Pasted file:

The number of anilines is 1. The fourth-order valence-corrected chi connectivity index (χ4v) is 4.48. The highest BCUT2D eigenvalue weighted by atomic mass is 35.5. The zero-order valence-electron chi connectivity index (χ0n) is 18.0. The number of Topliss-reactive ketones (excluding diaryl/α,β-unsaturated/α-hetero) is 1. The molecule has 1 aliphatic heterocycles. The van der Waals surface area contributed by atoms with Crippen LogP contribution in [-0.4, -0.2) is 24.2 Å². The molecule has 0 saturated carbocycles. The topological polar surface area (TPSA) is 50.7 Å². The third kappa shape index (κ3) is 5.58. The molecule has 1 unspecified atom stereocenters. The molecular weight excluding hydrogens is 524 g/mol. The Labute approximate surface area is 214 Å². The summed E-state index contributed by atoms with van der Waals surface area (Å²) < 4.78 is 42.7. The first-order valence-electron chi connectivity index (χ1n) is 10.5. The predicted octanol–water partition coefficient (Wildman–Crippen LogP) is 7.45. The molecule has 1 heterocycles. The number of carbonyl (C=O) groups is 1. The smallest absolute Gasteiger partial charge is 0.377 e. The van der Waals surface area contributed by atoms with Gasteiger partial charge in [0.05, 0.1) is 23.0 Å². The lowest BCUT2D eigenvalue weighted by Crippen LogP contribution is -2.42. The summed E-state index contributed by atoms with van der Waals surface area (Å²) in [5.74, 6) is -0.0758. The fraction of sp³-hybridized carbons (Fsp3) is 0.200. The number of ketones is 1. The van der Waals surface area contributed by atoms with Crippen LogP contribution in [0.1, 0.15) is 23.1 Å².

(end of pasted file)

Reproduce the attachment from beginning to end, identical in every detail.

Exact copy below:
The number of anilines is 1. The fourth-order valence-corrected chi connectivity index (χ4v) is 4.48. The highest BCUT2D eigenvalue weighted by atomic mass is 35.5. The zero-order valence-electron chi connectivity index (χ0n) is 18.0. The number of Topliss-reactive ketones (excluding diaryl/α,β-unsaturated/α-hetero) is 1. The molecule has 1 aliphatic heterocycles. The van der Waals surface area contributed by atoms with Crippen LogP contribution in [-0.4, -0.2) is 24.2 Å². The molecule has 0 saturated carbocycles. The topological polar surface area (TPSA) is 50.7 Å². The third kappa shape index (κ3) is 5.58. The molecule has 1 unspecified atom stereocenters. The molecular weight excluding hydrogens is 524 g/mol. The Labute approximate surface area is 214 Å². The summed E-state index contributed by atoms with van der Waals surface area (Å²) < 4.78 is 42.7. The first-order valence-electron chi connectivity index (χ1n) is 10.5. The predicted octanol–water partition coefficient (Wildman–Crippen LogP) is 7.45. The molecule has 1 heterocycles. The number of carbonyl (C=O) groups is 1. The smallest absolute Gasteiger partial charge is 0.377 e. The van der Waals surface area contributed by atoms with Gasteiger partial charge in [0.05, 0.1) is 23.0 Å². The lowest BCUT2D eigenvalue weighted by Crippen LogP contribution is -2.42. The summed E-state index contributed by atoms with van der Waals surface area (Å²) in [5.74, 6) is -0.0758. The fraction of sp³-hybridized carbons (Fsp3) is 0.200. The number of ketones is 1. The van der Waals surface area contributed by atoms with Crippen LogP contribution in [0.1, 0.15) is 23.1 Å².